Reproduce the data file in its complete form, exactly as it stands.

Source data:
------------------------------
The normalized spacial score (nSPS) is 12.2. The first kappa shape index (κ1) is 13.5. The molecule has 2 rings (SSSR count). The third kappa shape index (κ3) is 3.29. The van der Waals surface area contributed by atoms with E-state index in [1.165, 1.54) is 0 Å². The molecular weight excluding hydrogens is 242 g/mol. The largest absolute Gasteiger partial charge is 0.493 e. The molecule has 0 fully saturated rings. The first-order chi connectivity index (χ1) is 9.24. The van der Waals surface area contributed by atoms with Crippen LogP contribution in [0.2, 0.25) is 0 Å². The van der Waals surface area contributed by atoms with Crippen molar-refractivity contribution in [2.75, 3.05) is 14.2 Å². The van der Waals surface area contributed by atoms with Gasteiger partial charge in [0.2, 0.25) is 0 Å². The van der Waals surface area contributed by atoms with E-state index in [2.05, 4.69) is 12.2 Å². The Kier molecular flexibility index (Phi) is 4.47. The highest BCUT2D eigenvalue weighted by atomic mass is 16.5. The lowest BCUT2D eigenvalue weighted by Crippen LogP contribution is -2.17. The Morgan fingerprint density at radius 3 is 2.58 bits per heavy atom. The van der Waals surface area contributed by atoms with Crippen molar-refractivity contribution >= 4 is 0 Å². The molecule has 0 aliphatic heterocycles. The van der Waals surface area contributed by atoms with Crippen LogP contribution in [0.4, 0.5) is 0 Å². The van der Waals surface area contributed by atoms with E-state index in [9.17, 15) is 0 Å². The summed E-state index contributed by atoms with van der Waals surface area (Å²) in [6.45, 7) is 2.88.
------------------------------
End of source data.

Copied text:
The normalized spacial score (nSPS) is 12.2. The first kappa shape index (κ1) is 13.5. The molecule has 2 rings (SSSR count). The third kappa shape index (κ3) is 3.29. The van der Waals surface area contributed by atoms with E-state index in [1.165, 1.54) is 0 Å². The molecular weight excluding hydrogens is 242 g/mol. The largest absolute Gasteiger partial charge is 0.493 e. The molecule has 0 fully saturated rings. The first-order chi connectivity index (χ1) is 9.24. The van der Waals surface area contributed by atoms with Crippen LogP contribution in [0.2, 0.25) is 0 Å². The van der Waals surface area contributed by atoms with Crippen molar-refractivity contribution in [2.75, 3.05) is 14.2 Å². The van der Waals surface area contributed by atoms with Gasteiger partial charge in [0.2, 0.25) is 0 Å². The van der Waals surface area contributed by atoms with E-state index in [2.05, 4.69) is 12.2 Å². The Kier molecular flexibility index (Phi) is 4.47. The highest BCUT2D eigenvalue weighted by atomic mass is 16.5. The lowest BCUT2D eigenvalue weighted by Crippen LogP contribution is -2.17. The Morgan fingerprint density at radius 3 is 2.58 bits per heavy atom. The van der Waals surface area contributed by atoms with Crippen molar-refractivity contribution >= 4 is 0 Å². The molecule has 0 aliphatic heterocycles. The van der Waals surface area contributed by atoms with Crippen LogP contribution in [0.4, 0.5) is 0 Å². The van der Waals surface area contributed by atoms with E-state index in [9.17, 15) is 0 Å². The summed E-state index contributed by atoms with van der Waals surface area (Å²) in [6.45, 7) is 2.88.